An Intricate Connectedness

It was another slow start today, and this time around I blamed it on the emotional roller-coaster I was on which had me spinning well into the night. At least I got it “slept-off” and ready to begin a new day. I can’t remember how many times I used to say how much I disliked having un-resolved issues following me past sundown because they’d always loom much larger and become more annoying. Whenever someone close would trigger a worrisome thought after dark, I’d quickly end it by saying, “Please save it until the morn because I’ve already met my tolerable quota for the day.” One of my colleagues mentioned how no matter what’s troubling her during the day, the moment her head hits the pillow, she’s soon fast asleep. How nice.

Most of my day was spent wrestling with upcoming closings, along with paying bills and visiting banks. I’m not so sure what triggered it, but there was far more griping being done by people who’re normally bright and cheery. I’m pretty sure it was due to the heavy humidity we had all day.

I happened to catch one of my neighbors down the block from my office whom I’d not had an opportunity to speak with in several months, and since he was outdoors doing some putzing, I walked down to play catch-up.

He definitely had me in stitches when giving me the full scoop on his first year’s attempt at growing a garden. The most laughable was when he was talking about how his pumpkins had grown over his potatoes, then over a fence, and into another area. I’m sure he’ll never forget how those vines can migrate fifty feet or more. Another learning curve was realizing that a person has to stay ahead of the weed growth because in a matter of weeks, they can turn a garden into a bonafide weed patch. I did give him a few tips for next year’s preparation of soil along with where and what to plant. Most don’t realize that cilantro grows extremely fast and quickly sets seeds which drop and create more until an entire herb garden is taken over by its seedlings. We grew very little cilantro, but did have a problem keeping the dill patch from expanding its limits.

Since I had an even larger picking of cucumbers last evening, I gifted all four bags full to another entity in need, and while there, I just happened to run into a past colleague of mine who’s been retired for several years. I told him it had to be one of the most fortuitous events because I’d been thinking about him quiet often of late.

We must’ve been standing there for a good twenty minutes, and the bulk of our conversation was about how radical our politicians have become which neither one of us could get our brains wrapped around. If there was but one common thread that we’ve shared over the years, is certainly our middle of the road mindsets to where no matter what side of the fence we’re on, we all have to learn to get along. I did mention how much more vocal I’ve become, and only because there’ve been too many who try to back me in a corner and drink their Kool-Aid. More sooner than later, they all wish they’d not started that nonsense. Running into him ended up being the highlight of my day.

With a little time to kill, I went online to check the international news, and one particular article I read was quite troubling to where I’m near-fully convinced we’re now past the point of no return with this climate change, and especially how global warming is creating droughts all over the world. I’m sure you’ve read about China’s drought issues which are far greater than ours, which will likely put another wrinkle in their expansionist plans. Once again, I believe deep-down that Mother Nature is saying, “I’ve had enough.”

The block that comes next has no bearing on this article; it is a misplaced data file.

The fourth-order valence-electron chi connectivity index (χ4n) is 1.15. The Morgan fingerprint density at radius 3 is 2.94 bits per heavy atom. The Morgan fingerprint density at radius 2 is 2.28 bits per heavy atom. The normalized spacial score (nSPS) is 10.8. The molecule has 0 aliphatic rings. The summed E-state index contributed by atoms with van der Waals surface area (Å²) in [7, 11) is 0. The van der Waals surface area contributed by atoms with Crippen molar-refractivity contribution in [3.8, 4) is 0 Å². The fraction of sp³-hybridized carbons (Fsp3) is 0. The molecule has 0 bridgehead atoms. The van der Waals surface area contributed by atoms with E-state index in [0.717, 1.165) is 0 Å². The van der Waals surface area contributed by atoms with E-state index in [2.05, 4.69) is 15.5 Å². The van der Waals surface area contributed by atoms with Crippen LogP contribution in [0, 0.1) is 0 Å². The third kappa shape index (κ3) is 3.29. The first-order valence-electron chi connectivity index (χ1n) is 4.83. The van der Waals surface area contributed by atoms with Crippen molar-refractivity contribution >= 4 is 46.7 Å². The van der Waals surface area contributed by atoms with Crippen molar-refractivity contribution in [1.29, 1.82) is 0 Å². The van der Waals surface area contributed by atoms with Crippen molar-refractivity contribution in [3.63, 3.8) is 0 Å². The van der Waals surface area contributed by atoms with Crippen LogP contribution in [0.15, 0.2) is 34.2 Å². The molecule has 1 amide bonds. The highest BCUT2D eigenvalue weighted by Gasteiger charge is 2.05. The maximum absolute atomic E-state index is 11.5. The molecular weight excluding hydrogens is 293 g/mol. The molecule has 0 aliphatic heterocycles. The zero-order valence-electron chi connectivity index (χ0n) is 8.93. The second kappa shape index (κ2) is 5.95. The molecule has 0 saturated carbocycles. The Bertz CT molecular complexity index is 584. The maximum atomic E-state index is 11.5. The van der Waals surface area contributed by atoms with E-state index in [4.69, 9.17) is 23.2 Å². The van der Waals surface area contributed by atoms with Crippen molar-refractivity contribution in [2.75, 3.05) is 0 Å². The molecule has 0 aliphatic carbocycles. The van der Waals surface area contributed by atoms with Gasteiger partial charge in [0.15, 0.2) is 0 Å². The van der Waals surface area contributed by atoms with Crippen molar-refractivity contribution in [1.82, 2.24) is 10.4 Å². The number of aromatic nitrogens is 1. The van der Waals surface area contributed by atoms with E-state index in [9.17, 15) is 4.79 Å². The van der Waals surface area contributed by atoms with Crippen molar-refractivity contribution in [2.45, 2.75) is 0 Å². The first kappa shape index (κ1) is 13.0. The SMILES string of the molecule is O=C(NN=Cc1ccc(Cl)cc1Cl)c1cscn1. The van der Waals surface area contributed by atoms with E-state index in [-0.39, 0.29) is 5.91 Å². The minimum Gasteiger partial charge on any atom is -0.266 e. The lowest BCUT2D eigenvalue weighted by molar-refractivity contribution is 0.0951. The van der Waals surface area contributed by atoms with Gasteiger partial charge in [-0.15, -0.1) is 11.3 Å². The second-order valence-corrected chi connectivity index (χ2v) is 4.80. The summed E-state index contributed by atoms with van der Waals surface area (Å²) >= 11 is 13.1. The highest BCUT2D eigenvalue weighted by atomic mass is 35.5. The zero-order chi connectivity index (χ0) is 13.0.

What most don’t step back and realize, is that due to global warming, our world’s biomes are changing to where there are insect infestations into areas which were immune to them because of the temperatures, and as we all know, those cold-blooded creatures reproduce and migrate all the faster when the temps are higher. Reading about those ants in India which are wrecking havoc on their milk cows because they get in their eyes and release a chemical which causes blindness, and they’re not the only animals affected. Too scary for me to even think about. Hopefully before it’s too late, the human population will finally realize that there’s an intricate connectedness with all living things, and whenever it’s altered, a chain reaction begins that knows no end.

While visiting with my neighbor down the street this morning, I mentioned the fact that I never use herbicides or pesticides in my garden, and rarely ever use commercial fertilizer because I’d rather use mulch, leaves, straw and compost. I also have access to horse manure and organic potash, which in my own way, I create a circle of life with the fruits and vegetables I grow year-over-year.

I’m likely going to have to take several hours off tomorrow to get some mowing done because there are some areas screaming “Mow me!”. I did get my reel mower out and clipped the grass at the rear of my office this afternoon, so at least I have that done. The one thing I like about using it, is I can hear my phone ring, which I can’t when using my regular one. I still don’t understand why able-bodied residents of our City aren’t going out and buying reel mowers, just so they can get a little exercise, along with saving money on gas.

I had to get exceptionally cross with a young man today who’s been creating a disturbance in the wee hours of the morning. My final note was, “Just because you work the late shift, doesn’t mean you can wake others up with your after work nonsense.”

Tonight’s One-liner is: A weed is a plant that has mastered every survival skill except for learning to grow in rows.

Joe Chodur

About the Author | Joe Chodur

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